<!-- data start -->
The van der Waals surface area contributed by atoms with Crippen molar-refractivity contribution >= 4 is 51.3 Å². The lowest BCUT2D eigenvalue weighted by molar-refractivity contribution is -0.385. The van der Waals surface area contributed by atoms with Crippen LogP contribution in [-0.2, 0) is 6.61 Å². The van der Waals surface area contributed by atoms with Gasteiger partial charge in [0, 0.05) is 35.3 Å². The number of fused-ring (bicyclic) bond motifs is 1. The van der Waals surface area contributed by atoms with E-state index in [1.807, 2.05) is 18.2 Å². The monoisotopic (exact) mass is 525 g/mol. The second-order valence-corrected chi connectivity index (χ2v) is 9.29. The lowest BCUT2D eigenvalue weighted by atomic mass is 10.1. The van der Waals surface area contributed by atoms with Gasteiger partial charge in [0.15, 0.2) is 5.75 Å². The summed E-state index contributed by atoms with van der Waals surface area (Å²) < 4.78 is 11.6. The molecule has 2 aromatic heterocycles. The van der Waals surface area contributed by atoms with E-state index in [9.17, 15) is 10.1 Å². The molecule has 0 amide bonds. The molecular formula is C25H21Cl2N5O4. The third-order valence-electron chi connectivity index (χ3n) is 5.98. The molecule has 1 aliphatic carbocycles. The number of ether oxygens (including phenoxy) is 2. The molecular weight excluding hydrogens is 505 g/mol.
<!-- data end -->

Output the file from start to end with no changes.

The van der Waals surface area contributed by atoms with Crippen molar-refractivity contribution >= 4 is 51.3 Å². The lowest BCUT2D eigenvalue weighted by molar-refractivity contribution is -0.385. The van der Waals surface area contributed by atoms with Crippen LogP contribution in [-0.2, 0) is 6.61 Å². The van der Waals surface area contributed by atoms with Gasteiger partial charge in [0, 0.05) is 35.3 Å². The number of fused-ring (bicyclic) bond motifs is 1. The van der Waals surface area contributed by atoms with E-state index in [1.807, 2.05) is 18.2 Å². The monoisotopic (exact) mass is 525 g/mol. The second-order valence-corrected chi connectivity index (χ2v) is 9.29. The lowest BCUT2D eigenvalue weighted by atomic mass is 10.1. The van der Waals surface area contributed by atoms with Gasteiger partial charge in [0.15, 0.2) is 5.75 Å². The summed E-state index contributed by atoms with van der Waals surface area (Å²) < 4.78 is 11.6. The molecule has 2 aromatic heterocycles. The van der Waals surface area contributed by atoms with E-state index in [9.17, 15) is 10.1 Å². The molecule has 0 amide bonds. The molecular formula is C25H21Cl2N5O4. The third-order valence-electron chi connectivity index (χ3n) is 5.98. The molecule has 1 aliphatic carbocycles. The number of ether oxygens (including phenoxy) is 2. The molecular weight excluding hydrogens is 505 g/mol.